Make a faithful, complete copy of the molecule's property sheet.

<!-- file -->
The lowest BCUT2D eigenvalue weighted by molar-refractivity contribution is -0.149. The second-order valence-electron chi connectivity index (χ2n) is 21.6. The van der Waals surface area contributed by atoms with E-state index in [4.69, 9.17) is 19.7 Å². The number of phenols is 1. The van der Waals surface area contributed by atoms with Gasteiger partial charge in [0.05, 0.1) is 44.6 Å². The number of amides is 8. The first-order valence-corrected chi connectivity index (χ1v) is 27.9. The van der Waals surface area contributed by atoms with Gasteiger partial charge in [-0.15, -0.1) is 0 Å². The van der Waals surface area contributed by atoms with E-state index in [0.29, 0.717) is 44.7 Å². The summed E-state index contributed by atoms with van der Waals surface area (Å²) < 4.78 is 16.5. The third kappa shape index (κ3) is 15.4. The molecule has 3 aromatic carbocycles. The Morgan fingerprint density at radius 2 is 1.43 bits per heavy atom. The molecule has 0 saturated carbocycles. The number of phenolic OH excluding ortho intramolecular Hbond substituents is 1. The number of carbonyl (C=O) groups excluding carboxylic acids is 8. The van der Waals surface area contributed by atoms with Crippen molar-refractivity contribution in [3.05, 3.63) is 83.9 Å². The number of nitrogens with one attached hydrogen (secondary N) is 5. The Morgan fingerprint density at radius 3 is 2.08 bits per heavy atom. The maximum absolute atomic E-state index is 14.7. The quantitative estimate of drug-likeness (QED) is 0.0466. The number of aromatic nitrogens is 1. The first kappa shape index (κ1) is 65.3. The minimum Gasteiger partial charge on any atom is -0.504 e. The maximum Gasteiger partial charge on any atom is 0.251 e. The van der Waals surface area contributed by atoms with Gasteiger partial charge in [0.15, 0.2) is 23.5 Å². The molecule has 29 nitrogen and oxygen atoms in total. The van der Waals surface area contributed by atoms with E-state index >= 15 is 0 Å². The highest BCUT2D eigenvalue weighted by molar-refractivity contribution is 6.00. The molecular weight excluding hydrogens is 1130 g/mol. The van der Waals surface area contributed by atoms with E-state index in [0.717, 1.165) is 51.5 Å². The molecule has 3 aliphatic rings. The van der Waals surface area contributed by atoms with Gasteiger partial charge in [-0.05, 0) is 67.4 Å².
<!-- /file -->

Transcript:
The lowest BCUT2D eigenvalue weighted by molar-refractivity contribution is -0.149. The second-order valence-electron chi connectivity index (χ2n) is 21.6. The van der Waals surface area contributed by atoms with E-state index in [4.69, 9.17) is 19.7 Å². The number of phenols is 1. The van der Waals surface area contributed by atoms with Gasteiger partial charge in [0.05, 0.1) is 44.6 Å². The number of amides is 8. The first-order valence-corrected chi connectivity index (χ1v) is 27.9. The van der Waals surface area contributed by atoms with Gasteiger partial charge in [-0.15, -0.1) is 0 Å². The van der Waals surface area contributed by atoms with E-state index in [0.29, 0.717) is 44.7 Å². The summed E-state index contributed by atoms with van der Waals surface area (Å²) < 4.78 is 16.5. The third kappa shape index (κ3) is 15.4. The molecule has 3 aromatic carbocycles. The Morgan fingerprint density at radius 2 is 1.43 bits per heavy atom. The molecule has 0 saturated carbocycles. The number of phenolic OH excluding ortho intramolecular Hbond substituents is 1. The number of carbonyl (C=O) groups excluding carboxylic acids is 8. The van der Waals surface area contributed by atoms with Crippen molar-refractivity contribution in [3.05, 3.63) is 83.9 Å². The number of nitrogens with one attached hydrogen (secondary N) is 5. The Morgan fingerprint density at radius 3 is 2.08 bits per heavy atom. The maximum absolute atomic E-state index is 14.7. The quantitative estimate of drug-likeness (QED) is 0.0466. The number of aromatic nitrogens is 1. The first kappa shape index (κ1) is 65.3. The minimum Gasteiger partial charge on any atom is -0.504 e. The maximum Gasteiger partial charge on any atom is 0.251 e. The van der Waals surface area contributed by atoms with Gasteiger partial charge in [0.15, 0.2) is 23.5 Å². The molecule has 29 nitrogen and oxygen atoms in total. The van der Waals surface area contributed by atoms with E-state index >= 15 is 0 Å². The highest BCUT2D eigenvalue weighted by molar-refractivity contribution is 6.00. The molecular weight excluding hydrogens is 1130 g/mol. The van der Waals surface area contributed by atoms with E-state index in [0.717, 1.165) is 51.5 Å². The molecule has 3 aliphatic rings. The van der Waals surface area contributed by atoms with Gasteiger partial charge in [-0.05, 0) is 67.4 Å².